A Jewish family was beaten, held hostage and robbed in their home near Paris because of their religion, French authorities and anti-hate groups said Sunday.
The three attackers burst into the house in the Paris suburb of Livry-Gargan late Thursday, cut the electricity and confined members of the family until one managed to escape and alert police, said anti-Semitism watchdog BNVCA.
It said the assailants told the three victims: "You are Jews, you have money. We take money from Jews to give to the poor."
French Interior Minister Gerard Collomb promised a major effort to arrest those responsible "for this cowardly act (which) appears directly linked to the victims' religion".
The BNVCA condemned the attack—in which the assailants made off with jewelry, cash and credit cards—as a "fresh assault that is clearly anti-Semitic".
It said the family members were threatened with death, insulted and "violently beaten".
Francis Kalifat, president of the CRIF umbrella grouping of French Jewish organizations, said "this horrible act is proof that Jews in France are particularly threatened in the street... and even in their homes."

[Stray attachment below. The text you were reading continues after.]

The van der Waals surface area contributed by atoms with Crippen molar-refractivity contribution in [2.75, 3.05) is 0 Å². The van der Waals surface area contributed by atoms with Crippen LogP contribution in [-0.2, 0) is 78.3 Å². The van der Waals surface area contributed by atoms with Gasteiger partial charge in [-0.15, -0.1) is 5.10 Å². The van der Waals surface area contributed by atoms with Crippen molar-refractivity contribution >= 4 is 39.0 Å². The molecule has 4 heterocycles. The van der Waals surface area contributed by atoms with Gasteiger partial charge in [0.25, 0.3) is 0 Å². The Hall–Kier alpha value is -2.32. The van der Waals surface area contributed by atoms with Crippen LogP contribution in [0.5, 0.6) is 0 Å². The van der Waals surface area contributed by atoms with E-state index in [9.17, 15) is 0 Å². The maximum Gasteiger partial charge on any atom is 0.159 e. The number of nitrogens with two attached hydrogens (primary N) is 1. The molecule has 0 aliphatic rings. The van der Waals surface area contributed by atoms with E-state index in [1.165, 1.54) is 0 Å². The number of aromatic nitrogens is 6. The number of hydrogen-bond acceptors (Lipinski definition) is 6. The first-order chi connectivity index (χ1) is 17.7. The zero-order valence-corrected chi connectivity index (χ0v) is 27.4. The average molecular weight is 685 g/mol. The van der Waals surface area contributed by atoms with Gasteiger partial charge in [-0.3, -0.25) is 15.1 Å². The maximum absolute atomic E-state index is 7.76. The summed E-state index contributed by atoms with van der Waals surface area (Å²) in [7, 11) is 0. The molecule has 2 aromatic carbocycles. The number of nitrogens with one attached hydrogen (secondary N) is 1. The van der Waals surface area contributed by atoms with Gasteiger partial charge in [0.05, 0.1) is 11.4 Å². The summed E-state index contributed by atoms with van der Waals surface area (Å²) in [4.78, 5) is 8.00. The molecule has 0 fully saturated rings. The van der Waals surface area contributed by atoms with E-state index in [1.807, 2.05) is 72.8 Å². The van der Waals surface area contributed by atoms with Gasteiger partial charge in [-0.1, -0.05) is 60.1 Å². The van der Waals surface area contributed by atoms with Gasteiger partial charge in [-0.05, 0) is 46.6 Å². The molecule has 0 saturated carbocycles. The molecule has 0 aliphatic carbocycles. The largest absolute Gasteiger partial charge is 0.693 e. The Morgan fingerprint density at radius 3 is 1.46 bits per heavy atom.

French Jews, the largest community outside of the United States and Israel, have been leaving France at a steady pace since around 2005.
Some 5,000 departures in 2016 add to the record 7,900 who left in 2015 and 7,231 in 2014. In total, 40,000 French Jews have emigrated since 2006.
The community was shocked in 2006 by the kidnapping and brutal anti-Semitic killing of a young Jewish man, Ilan Halimi, in the Paris suburbs, which was followed by a shooting in a Jewish school in the southwest city of Toulouse in 2012.
Experts and members of the Jewish community in France say that the terror attacks in recent years—including one at a Kosher supermarket—are not the only reason people are leaving.
Family, religious and economic reasons have also played a role in the decision to emigrate.